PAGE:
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Measures to run through September 30
Japan’s government has extended its fourth state of emergency as serious cases remain high and the medical system is still under strain. It was set to expire on September 12 but now runs through the entire month. Intensive anti-virus measures, or so-called quasi-emergency measures, are extended for the same period.
19 prefectures now under state of emergency
8 prefectures now under quasi-emergency measures
Serious cases remain high
Infections are slowing nationwide, but serious cases had exceeded 2,000 for more than two weeks as of September 12. The medical system is under severe strain. Many people in the greater Tokyo area cannot be hospitalized and some have died at home. The health ministry says as of September 8, more than 100,000 people were self-isolating.
Plans to bolster medical system
The government plans to secure more hospital beds and set up more facilities where people can receive treatment, including oxygen. It plans to create a system under which primary doctors can monitor people recuperating at home and decide whether they should be hospitalized.
Eased restrictions on the horizon
The government expects to finish administering vaccines to everyone who wants them by October or November. Certain restrictions would then be eased under a system for checking vaccination status and negative test results. Other restrictions on bars and restaurants, as well as travel between prefectures, would also be relaxed.
Guidelines for restaurants and bars under quasi-emergency measures
The government has revised its basic guidelines for restaurants and bars in areas subject to quasi-emergency measures. Only those with anti-infection measures certified by their local municipality can serve alcohol until 7:30 p.m. In some cases, they could be allowed to serve alcohol until 8 p.m. and operate until ９p.m. Residents are still urged to refrain from going to crowded places.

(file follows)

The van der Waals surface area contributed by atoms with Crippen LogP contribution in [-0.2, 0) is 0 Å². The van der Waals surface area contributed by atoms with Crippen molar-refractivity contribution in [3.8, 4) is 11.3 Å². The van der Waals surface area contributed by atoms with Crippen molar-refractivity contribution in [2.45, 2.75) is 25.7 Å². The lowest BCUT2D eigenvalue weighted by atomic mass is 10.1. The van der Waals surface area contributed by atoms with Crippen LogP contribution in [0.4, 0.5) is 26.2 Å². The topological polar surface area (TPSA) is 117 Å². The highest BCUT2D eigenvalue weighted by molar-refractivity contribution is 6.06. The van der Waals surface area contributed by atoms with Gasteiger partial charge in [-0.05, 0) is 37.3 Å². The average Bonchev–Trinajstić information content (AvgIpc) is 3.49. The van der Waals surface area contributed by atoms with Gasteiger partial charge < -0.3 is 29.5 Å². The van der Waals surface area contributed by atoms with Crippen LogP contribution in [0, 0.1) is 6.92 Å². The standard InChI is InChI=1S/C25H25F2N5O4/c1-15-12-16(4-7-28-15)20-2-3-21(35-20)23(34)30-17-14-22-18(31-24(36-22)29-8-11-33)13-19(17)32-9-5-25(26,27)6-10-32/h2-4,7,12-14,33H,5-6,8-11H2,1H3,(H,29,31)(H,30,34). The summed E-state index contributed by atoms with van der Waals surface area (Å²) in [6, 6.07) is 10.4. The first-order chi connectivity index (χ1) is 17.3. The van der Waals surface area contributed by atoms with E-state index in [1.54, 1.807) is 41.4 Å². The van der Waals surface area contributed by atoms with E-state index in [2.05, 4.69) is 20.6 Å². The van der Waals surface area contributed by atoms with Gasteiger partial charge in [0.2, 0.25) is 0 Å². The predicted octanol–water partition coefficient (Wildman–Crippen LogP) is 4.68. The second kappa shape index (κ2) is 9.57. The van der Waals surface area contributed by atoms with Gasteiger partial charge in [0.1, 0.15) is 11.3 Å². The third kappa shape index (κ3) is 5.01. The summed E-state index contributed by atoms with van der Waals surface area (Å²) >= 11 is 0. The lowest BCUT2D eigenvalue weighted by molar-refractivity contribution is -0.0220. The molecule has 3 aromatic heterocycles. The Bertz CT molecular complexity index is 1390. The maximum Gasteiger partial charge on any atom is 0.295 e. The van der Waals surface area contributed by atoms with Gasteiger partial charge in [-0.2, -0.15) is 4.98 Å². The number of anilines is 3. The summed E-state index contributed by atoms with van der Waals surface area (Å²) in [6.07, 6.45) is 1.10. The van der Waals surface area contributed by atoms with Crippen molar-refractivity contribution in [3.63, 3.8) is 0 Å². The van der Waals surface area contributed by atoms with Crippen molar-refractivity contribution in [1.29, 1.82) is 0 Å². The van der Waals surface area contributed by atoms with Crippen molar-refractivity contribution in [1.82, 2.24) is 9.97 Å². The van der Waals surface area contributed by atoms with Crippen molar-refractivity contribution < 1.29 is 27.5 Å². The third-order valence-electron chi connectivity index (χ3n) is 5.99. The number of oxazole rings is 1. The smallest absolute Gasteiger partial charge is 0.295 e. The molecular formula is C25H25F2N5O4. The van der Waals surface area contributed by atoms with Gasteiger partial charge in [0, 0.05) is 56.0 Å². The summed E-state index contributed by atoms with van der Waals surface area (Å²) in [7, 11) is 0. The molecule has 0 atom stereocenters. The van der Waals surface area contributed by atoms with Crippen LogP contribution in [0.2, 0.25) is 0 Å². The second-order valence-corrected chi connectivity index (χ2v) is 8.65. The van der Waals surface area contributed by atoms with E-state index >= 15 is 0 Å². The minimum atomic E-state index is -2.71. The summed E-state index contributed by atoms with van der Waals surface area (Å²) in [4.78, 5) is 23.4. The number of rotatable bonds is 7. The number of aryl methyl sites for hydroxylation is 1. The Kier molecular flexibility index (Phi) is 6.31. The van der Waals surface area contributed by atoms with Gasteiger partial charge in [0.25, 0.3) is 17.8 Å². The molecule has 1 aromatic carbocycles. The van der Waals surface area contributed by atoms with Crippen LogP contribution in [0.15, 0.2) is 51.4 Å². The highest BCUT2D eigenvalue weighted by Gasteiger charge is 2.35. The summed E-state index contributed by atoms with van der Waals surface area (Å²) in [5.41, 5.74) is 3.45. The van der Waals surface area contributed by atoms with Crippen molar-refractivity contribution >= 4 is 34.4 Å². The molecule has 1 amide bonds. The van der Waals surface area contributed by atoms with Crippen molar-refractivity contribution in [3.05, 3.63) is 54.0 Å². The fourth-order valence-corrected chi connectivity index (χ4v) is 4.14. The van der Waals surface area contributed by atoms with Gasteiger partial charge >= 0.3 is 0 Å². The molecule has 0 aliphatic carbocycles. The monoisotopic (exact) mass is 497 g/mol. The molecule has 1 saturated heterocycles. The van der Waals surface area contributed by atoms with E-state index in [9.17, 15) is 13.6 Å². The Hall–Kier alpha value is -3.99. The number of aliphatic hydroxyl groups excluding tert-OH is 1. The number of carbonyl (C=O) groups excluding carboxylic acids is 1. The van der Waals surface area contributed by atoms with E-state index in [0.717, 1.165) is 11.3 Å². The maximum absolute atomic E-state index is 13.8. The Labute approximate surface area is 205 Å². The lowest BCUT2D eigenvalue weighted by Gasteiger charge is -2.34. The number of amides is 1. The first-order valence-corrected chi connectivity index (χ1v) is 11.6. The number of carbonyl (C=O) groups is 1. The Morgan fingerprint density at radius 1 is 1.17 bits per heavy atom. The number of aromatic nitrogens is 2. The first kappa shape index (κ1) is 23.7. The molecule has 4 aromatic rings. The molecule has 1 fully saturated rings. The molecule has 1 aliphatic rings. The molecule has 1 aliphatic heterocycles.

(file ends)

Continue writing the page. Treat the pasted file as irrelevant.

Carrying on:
Measures in Tokyo
The key measures in place for the capital are listed below. For details and information on other prefectures, please visit the individual prefectural government websites.
- Residents are asked to avoid nonessential outings and travel between prefectures.
- Companies are urged to implement remote work policies to reduce commuter footfall by 70 percent. Employees should finish by 8 p.m. and go home directly.
Bars and restaurants
- Those serving alcohol are asked to close. Those that don’t sell alcohol can operate until 8 p.m. Takeout and delivery services can continue as normal.
- People are asked to refrain from drinking in groups on the street or in parks.
Large commercial facilities
- Large commercial facilities, including department stores, are asked to close by 8 p.m. Sections offering everyday products can operate as normal. Theaters, cinemas and exhibition halls are asked to close by 9 p.m.
- Organizers are asked to limit venue capacity to half or 5,000 people, whichever is smaller. Events must end by 9 p.m. Attendees are to travel directly to and from venues.
Differences between measures
Intensive anti-virus measures are part of the revised coronavirus special law enacted in February. They allow prefectural governors to take steps without a state of emergency. The prime minister decides which prefectures are covered and for how long. A state of emergency covers an entire prefecture, while intensive measures allow governors to focus on specific municipalities.
A state of emergency can be declared when the infection situation reaches the highest level on the government’s four-tier alert system. The intensive measures correspond with Stage Three, but can also be applied at Stage Two if infections are spreading rapidly.
Requests and orders
Prefectural governors can ask businesses to shorten operating hours under both a state of emergency and intensive measures. Governors can issue an order to businesses that do not comply, and also publish their names. On-site inspections are also permitted. Business closures can only be requested under a state of emergency.
Prefectural governments can fine businesses that refuse on-site inspections or do not shorten their operating hours. Fines under intensive measures are about 200,000 yen. Fines under a state of emergency are 300,000 yen.
This information was updated on September 13, 2021.